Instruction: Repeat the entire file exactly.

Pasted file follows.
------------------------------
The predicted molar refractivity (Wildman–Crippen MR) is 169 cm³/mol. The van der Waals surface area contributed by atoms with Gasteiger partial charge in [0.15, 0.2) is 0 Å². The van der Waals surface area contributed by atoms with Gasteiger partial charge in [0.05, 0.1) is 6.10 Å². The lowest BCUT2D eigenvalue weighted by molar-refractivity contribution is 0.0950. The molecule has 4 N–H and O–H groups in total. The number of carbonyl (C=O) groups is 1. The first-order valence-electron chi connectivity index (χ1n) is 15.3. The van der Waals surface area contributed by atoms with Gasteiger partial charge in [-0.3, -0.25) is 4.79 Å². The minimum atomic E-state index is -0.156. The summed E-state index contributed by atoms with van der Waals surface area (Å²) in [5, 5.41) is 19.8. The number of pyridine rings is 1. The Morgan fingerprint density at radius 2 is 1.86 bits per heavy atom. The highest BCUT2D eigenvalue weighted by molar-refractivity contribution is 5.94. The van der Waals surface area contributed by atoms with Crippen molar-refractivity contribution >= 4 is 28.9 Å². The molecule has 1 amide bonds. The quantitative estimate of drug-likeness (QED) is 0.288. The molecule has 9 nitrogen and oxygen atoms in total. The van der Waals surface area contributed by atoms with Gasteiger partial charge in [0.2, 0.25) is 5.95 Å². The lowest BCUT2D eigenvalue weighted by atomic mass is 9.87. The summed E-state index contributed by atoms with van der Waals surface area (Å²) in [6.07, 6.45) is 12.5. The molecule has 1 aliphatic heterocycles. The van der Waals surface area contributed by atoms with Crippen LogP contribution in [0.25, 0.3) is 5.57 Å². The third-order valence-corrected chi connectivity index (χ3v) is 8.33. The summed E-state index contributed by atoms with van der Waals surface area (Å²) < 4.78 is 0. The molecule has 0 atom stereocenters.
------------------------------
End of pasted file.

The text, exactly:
The predicted molar refractivity (Wildman–Crippen MR) is 169 cm³/mol. The van der Waals surface area contributed by atoms with Gasteiger partial charge in [0.15, 0.2) is 0 Å². The van der Waals surface area contributed by atoms with Gasteiger partial charge in [0.05, 0.1) is 6.10 Å². The lowest BCUT2D eigenvalue weighted by molar-refractivity contribution is 0.0950. The molecule has 4 N–H and O–H groups in total. The number of carbonyl (C=O) groups is 1. The first-order valence-electron chi connectivity index (χ1n) is 15.3. The van der Waals surface area contributed by atoms with Gasteiger partial charge in [-0.3, -0.25) is 4.79 Å². The minimum atomic E-state index is -0.156. The summed E-state index contributed by atoms with van der Waals surface area (Å²) in [5, 5.41) is 19.8. The number of pyridine rings is 1. The Morgan fingerprint density at radius 2 is 1.86 bits per heavy atom. The highest BCUT2D eigenvalue weighted by molar-refractivity contribution is 5.94. The van der Waals surface area contributed by atoms with Crippen molar-refractivity contribution >= 4 is 28.9 Å². The molecule has 1 amide bonds. The quantitative estimate of drug-likeness (QED) is 0.288. The molecule has 9 nitrogen and oxygen atoms in total. The van der Waals surface area contributed by atoms with Gasteiger partial charge in [0.2, 0.25) is 5.95 Å². The lowest BCUT2D eigenvalue weighted by atomic mass is 9.87. The summed E-state index contributed by atoms with van der Waals surface area (Å²) in [6.07, 6.45) is 12.5. The molecule has 1 aliphatic heterocycles. The van der Waals surface area contributed by atoms with Crippen LogP contribution in [0.25, 0.3) is 5.57 Å². The third-order valence-corrected chi connectivity index (χ3v) is 8.33. The summed E-state index contributed by atoms with van der Waals surface area (Å²) < 4.78 is 0. The molecule has 0 atom stereocenters.